Tuesday, May 25, 2010

Conservative Skepticism About America

The hearing began today before the New Jersey Supreme Court.

In an effort begun by RoseAnn Salanitri, a self-described housewife who is a co-founder of Creation Science Alive and edits an annual magazine for the New Jersey Family Policy Council

At issue is whether former Secretary of State Nina Wells was correct in January when she stopped recallers from going forward with a petition drive to oust Menendez. The secretary of state must certify a recall drive before signatures can be collected. Wells decided that the recall would violate the U.S. Constitution.

The New Jersey Recall Amendment to the state's constitution authorizes recall for elected officials- including federal officials. The U.S. Constitution neither explicitly authorizes nor prohibits but establishes six-year terms for Senators and specifies "each House shall be the Judge of the Elections, Returns and Qualifications of its own Members." No member of Congress has been recalled.

Salanitri contends that she initiated the recall drive when a letter, protesting health care legislation, she wrote New Jersey's senior Senator went unanswered. (Menendez's spokesman maintains a letter was in fact sent in response.) According to the Philadelphia Inquirer, the conservative activist states "To me, that was not acceptable. They're supposed to be our servants; they serve at our invitation.' Thus, "I got more involved with the tea party and patriots expressing displeasure with our country."

That quote- "I got more involved with the tea party and patriots expressing displeasure with our country"- appeared in Cynthia Burton's article appearing in Tuesday's Inquirer. By Wednesday, that quote was.... not in any way contested or denied.

Ms. Salanitri may be excused for not being outraged by the federal government, Barack Obama, Nancy Pelosi, or the direction of her country. But no, she is "expressing displeasure with our country."

Occasionally, conservatives revert to wrapping themselves in the American flag, such as when Rush Limbaugh recently discovered a "disconnect between liberalism and Americanism." Increasingly, though, the far right has let down its guard and hinted at its real feelings toward average Americans. Ms. Salanitri, a layperson, is unhappy with our country. But what is Judd Gregg's excuse?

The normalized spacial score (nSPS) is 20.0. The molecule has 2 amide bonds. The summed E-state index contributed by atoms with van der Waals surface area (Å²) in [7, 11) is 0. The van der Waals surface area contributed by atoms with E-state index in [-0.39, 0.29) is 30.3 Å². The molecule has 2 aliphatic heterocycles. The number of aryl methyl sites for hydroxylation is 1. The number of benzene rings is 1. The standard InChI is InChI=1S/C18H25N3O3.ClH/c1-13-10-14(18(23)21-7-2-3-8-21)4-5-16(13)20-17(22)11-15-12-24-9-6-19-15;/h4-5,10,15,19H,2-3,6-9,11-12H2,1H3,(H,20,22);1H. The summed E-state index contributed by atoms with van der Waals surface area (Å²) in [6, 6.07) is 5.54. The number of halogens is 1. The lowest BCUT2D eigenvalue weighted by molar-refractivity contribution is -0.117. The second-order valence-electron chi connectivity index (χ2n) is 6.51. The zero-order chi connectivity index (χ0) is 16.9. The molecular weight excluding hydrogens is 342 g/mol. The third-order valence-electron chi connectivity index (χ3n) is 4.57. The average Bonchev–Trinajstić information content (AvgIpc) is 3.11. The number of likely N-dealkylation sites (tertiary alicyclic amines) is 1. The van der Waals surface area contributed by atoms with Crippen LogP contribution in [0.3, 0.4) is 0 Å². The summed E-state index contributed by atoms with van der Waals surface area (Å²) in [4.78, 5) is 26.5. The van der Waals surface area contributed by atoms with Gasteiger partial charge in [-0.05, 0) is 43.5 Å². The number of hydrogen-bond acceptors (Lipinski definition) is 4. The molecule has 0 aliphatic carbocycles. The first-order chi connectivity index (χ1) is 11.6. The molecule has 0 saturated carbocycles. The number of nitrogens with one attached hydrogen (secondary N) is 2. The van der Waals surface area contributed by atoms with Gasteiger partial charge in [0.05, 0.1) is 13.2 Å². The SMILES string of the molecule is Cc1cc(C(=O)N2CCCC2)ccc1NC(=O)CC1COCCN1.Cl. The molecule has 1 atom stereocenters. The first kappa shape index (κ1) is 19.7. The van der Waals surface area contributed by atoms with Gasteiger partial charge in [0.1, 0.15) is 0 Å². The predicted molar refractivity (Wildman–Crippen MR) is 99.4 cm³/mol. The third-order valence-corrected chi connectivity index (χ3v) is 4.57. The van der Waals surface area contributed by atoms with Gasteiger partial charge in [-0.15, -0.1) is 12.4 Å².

Monday, commenting on a bill to extend the enhanced unemployment insurance system, Pat Garofalo recounted on Think Progress a portion of an interview of that morning of Senator Judd Gregg (R-NH) on CNBC (emphasis mine):

Q: Senator Gregg, is there a point, you think, when the government has to sort of end these ever-continuing claims?

Gregg: Yeah, right now. This week, however, we’re going to extend it again. And this has become counterproductive. We’re basically undermining the cyclical event. Because you’re out of the recession, you’re starting to see growth and you’re clearly going to dampen the capacity of that growth if you basically keep an economy that encourages people to, rather than go out and look for work, to stay on unemployment. Yes, it’s important to do that up to a certain level, but at some point you’ve got to acknowledge that we’re not Europe.


Judd Gregg, who probably would have become Commerce Secretary had he not done the nation a favor and pulled out, does not blame "the country" for our ills. But he does believe that a lot of Americans don't want to work, not unlike an Arizona Senator and former presidential nominee who believes Americans would not work picking produce for $50 an hour. What do (some) conservatives have against Americans?




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